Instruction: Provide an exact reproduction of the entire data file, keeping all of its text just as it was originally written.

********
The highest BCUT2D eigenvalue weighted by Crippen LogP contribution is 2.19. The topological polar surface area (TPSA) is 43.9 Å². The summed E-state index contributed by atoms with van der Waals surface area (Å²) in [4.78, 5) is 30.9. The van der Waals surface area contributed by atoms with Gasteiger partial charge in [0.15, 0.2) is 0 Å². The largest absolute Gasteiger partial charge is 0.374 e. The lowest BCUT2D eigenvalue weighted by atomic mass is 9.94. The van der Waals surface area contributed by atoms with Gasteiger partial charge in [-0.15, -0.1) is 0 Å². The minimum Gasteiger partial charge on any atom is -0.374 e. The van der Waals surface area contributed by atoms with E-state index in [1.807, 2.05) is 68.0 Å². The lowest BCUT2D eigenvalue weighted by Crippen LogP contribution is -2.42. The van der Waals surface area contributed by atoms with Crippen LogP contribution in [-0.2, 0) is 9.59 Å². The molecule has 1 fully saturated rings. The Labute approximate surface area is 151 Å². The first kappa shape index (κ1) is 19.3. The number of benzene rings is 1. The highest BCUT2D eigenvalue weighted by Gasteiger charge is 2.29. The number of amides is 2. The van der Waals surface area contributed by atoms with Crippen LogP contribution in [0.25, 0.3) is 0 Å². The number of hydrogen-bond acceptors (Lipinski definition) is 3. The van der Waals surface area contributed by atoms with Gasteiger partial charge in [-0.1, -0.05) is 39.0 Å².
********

The highest BCUT2D eigenvalue weighted by Crippen LogP contribution is 2.19. The topological polar surface area (TPSA) is 43.9 Å². The summed E-state index contributed by atoms with van der Waals surface area (Å²) in [4.78, 5) is 30.9. The van der Waals surface area contributed by atoms with Gasteiger partial charge in [0.15, 0.2) is 0 Å². The largest absolute Gasteiger partial charge is 0.374 e. The lowest BCUT2D eigenvalue weighted by atomic mass is 9.94. The van der Waals surface area contributed by atoms with Gasteiger partial charge in [-0.15, -0.1) is 0 Å². The minimum Gasteiger partial charge on any atom is -0.374 e. The van der Waals surface area contributed by atoms with E-state index in [1.807, 2.05) is 68.0 Å². The lowest BCUT2D eigenvalue weighted by Crippen LogP contribution is -2.42. The van der Waals surface area contributed by atoms with Crippen LogP contribution in [-0.2, 0) is 9.59 Å². The molecule has 1 fully saturated rings. The Labute approximate surface area is 151 Å². The first kappa shape index (κ1) is 19.3. The number of benzene rings is 1. The highest BCUT2D eigenvalue weighted by Gasteiger charge is 2.29. The number of amides is 2. The van der Waals surface area contributed by atoms with Crippen LogP contribution in [0.25, 0.3) is 0 Å². The number of hydrogen-bond acceptors (Lipinski definition) is 3. The van der Waals surface area contributed by atoms with Gasteiger partial charge in [-0.1, -0.05) is 39.0 Å².